Millennials by now need little introduction – this is the generation born between the early 1980s and the mid-1990s or early 2000s, depending on where you look for your information. They’re the ones who’ve typically postponed marriage and are less likely to be religious than previous generations (but who on the other hand may definitely identify as ‘spiritual’). They are also - and crucially in this context, I believe - the first truly global generation and the first generation that grew up with the internet. And (this bit is 100% me), they are over-confident of their own abilities and hold an unjustifiably high opinion of themselves generally.
My Millenial acquaintance, a confident young person who had enjoyed the best upbringing that rural life could offer, but who now, having also enjoyed the best education the State and his parents could buy, had evolved into a well-got urban white-collar professional, was on a brief return to the rural homeplace.
He took the time to express in this affected, pretentiously bland accent they all now have, how incredibly amusing he found it that a former neighbour still spoke in the traditional, authentic burr of the area, the same accent the Millenial grew up with. It was just hilarious, he said with a laugh.
Nettled, I inquired what exactly was quite so funny about a deep, rich, authentic rural Irish accent.
I added – only personally speaking of course – that I felt increasingly saddened by the fact that rural Irish accents seemed to be disappearing; that most people with a rich rural accent were now in their late forties or fifties and upwards.
The Millenial remarked coolly (as millennials do on being challenged) that it was just a matter of perspective.
It was a sad fact that so many young Irish people are repudiating the authentic accents they grew up with. I pointed to his own generation; to the many who speak in very carefully modulated, ironed-out YouTubed tones which bear no relation to the accents they grew up with. I mentioned how so many children and teenagers in small rural Irish towns speak in undeniably American accents.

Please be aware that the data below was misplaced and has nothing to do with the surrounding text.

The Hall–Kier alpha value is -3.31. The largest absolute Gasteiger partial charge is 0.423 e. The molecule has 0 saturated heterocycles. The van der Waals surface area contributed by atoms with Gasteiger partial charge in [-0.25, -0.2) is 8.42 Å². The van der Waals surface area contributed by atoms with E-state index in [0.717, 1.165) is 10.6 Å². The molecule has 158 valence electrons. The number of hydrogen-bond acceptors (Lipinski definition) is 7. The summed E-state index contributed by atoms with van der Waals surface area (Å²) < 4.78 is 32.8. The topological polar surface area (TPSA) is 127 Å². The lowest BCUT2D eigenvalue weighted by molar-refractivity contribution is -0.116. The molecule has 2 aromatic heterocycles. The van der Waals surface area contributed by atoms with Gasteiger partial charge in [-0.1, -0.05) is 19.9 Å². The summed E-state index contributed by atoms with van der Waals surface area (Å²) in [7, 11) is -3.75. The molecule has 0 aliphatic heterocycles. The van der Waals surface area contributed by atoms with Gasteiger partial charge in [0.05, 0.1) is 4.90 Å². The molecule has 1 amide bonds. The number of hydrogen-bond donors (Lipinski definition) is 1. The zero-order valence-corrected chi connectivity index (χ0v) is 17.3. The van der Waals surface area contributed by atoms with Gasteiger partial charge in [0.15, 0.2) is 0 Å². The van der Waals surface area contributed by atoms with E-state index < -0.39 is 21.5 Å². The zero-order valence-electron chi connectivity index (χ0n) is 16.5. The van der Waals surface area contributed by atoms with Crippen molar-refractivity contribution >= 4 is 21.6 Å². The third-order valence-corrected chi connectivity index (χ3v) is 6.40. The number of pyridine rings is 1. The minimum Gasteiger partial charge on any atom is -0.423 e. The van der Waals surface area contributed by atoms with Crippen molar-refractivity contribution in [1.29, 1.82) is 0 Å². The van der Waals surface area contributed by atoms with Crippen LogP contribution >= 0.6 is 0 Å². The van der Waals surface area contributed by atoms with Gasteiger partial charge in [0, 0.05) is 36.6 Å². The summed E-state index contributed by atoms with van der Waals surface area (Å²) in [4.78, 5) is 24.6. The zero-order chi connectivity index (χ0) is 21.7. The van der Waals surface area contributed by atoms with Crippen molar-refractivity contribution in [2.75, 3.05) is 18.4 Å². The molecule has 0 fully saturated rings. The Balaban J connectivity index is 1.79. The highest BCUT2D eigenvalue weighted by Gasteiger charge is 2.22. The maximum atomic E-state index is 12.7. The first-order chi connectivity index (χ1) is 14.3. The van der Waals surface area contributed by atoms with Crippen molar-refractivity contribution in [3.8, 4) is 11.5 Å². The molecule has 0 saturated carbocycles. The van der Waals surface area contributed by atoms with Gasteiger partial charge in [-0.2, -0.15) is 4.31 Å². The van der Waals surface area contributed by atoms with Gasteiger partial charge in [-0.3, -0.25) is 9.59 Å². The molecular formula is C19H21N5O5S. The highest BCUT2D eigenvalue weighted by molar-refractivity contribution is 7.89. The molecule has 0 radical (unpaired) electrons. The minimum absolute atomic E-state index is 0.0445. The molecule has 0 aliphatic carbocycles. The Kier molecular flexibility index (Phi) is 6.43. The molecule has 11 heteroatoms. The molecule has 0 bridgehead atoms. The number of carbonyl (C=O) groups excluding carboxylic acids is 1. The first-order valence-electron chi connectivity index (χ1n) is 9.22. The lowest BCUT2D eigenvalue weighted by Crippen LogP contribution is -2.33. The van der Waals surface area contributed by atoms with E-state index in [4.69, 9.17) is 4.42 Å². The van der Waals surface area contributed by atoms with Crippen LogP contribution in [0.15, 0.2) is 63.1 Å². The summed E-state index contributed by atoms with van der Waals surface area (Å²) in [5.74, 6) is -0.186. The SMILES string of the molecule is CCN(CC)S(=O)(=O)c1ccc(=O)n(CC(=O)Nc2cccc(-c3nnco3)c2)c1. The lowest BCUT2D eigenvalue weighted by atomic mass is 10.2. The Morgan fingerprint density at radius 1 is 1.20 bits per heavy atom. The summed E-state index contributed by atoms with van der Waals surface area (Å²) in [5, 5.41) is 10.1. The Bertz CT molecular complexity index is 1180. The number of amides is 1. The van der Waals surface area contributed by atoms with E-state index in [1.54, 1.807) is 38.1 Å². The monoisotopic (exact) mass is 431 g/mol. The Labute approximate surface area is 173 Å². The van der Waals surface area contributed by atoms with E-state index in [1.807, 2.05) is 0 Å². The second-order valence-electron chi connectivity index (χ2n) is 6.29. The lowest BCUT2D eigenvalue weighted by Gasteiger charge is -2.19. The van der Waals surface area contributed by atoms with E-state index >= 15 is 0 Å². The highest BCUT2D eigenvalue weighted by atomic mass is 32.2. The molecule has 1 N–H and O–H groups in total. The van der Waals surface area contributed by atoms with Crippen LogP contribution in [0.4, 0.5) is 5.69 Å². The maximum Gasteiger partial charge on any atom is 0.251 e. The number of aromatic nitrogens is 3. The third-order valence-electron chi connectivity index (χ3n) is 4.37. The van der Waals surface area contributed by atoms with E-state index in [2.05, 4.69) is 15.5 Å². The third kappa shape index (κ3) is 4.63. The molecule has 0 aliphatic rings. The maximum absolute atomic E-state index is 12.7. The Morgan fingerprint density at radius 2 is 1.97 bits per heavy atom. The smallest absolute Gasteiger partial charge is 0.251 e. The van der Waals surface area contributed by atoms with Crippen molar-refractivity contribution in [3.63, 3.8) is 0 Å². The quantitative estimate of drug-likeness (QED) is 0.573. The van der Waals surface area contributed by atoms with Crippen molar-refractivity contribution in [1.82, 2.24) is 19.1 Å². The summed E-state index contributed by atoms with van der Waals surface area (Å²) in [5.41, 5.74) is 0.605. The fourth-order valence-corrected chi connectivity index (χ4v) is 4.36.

We have changed, it seems, from a country with a proud patchwork of rich and wonderful indigenous accents to a society where many people speak in either anonymous, emptied-out, plastified tones or mimic the natives of a violent, sprawling continent on the other side of the world.
The Millennial upstart responded that I needn’t worry; there were still plenty of traditional accents in certain parts of Cork city. Haw Haw Haw. That was very funny, he thought. I said no more. I felt like clobbering him.
Instead, I thought about how disconnected we have become from the environment around us, from our nature and from our culture and traditions. How there are so many transatlantic influences and so many impacts on young minds that the old ways, the old traditions, the old voices and the authentic Irish accents have got lost in the fog of noise around us.
It has come to the point that rural Irish accents and ways now seem laughably naive to our young people, even to those who grew up in the heart of the country.
Few people seem to notice the paucity of swallows and crows in the skies and on the telephone lines, of ladybirds and grasshoppers around us and the lack of wildflowers in the hedgerows.
Yet as we continue to desecrate it, we still sell this image of our land as a green environment, despite the fact we don’t have any healthy bogs left, and you’d be nervous about letting a small child paddle in a local stream for fear of what could be in it.
That sweep of green we see from the windows of a descending airplane feels, in this context, ever more poisonous.
It’s only been five years or so since the ecologist Padraic Fogarty warned that Ireland’s natural environment is disappearing at an alarming late thanks to over-fishing, industrial farming and industrial pollution decimating habitats and destroying the countryside.
I thought about how Lena Angland, mother of a young family, has come up with a way to lure families back into the natural environment. Lena, the creator of the environment-orientated Wanderful app, recently became a finalist in the STEM category for the Network Cork Businesswoman of the Year awards. A few years ago, this mother of three from Innishannon, invented the Wanderful app as a result of engaging in regular family walks where her children were always enthusiastic fairy trail roamers or pirate hunters.
Meeting fairies behind tiny doors in tree trunks or discovering hidden wildlife in the woods was the subject of frequent chats and much wild imagination.
Somehow, Lena has managed to marry tech with the environment and maybe this will work. Maybe Lena’s amazing app will seduce our tech-obsessed, disconnected people into bringing their children back out into the forests and the countryside.
Check out Wanderful on Instagram and facebook @worldofwanderful or check out www.wanderful.ie